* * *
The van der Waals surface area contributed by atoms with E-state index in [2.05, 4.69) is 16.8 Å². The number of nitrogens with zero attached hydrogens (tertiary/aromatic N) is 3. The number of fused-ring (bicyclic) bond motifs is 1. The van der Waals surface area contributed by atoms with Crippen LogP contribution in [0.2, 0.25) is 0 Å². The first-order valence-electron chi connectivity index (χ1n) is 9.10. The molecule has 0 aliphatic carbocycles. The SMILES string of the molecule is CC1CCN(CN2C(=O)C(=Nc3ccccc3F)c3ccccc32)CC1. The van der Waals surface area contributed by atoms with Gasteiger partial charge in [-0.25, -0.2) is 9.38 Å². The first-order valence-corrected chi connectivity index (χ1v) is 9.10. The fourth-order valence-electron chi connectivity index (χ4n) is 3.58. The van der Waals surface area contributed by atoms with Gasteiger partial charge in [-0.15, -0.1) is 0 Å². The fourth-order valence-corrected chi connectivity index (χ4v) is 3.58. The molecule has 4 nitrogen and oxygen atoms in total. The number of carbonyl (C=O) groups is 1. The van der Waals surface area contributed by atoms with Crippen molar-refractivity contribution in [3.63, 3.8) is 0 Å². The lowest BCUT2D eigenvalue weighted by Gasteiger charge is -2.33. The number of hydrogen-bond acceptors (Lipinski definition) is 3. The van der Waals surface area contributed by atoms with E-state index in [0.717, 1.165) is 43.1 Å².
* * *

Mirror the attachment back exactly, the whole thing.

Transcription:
The van der Waals surface area contributed by atoms with E-state index in [2.05, 4.69) is 16.8 Å². The number of nitrogens with zero attached hydrogens (tertiary/aromatic N) is 3. The number of fused-ring (bicyclic) bond motifs is 1. The van der Waals surface area contributed by atoms with Crippen LogP contribution in [0.2, 0.25) is 0 Å². The first-order valence-electron chi connectivity index (χ1n) is 9.10. The molecule has 0 aliphatic carbocycles. The SMILES string of the molecule is CC1CCN(CN2C(=O)C(=Nc3ccccc3F)c3ccccc32)CC1. The van der Waals surface area contributed by atoms with Gasteiger partial charge in [-0.25, -0.2) is 9.38 Å². The first-order valence-corrected chi connectivity index (χ1v) is 9.10. The fourth-order valence-electron chi connectivity index (χ4n) is 3.58. The van der Waals surface area contributed by atoms with Gasteiger partial charge in [-0.15, -0.1) is 0 Å². The fourth-order valence-corrected chi connectivity index (χ4v) is 3.58. The molecule has 4 nitrogen and oxygen atoms in total. The number of carbonyl (C=O) groups is 1. The van der Waals surface area contributed by atoms with Crippen molar-refractivity contribution in [3.63, 3.8) is 0 Å². The lowest BCUT2D eigenvalue weighted by Gasteiger charge is -2.33. The number of hydrogen-bond acceptors (Lipinski definition) is 3. The van der Waals surface area contributed by atoms with E-state index in [0.717, 1.165) is 43.1 Å².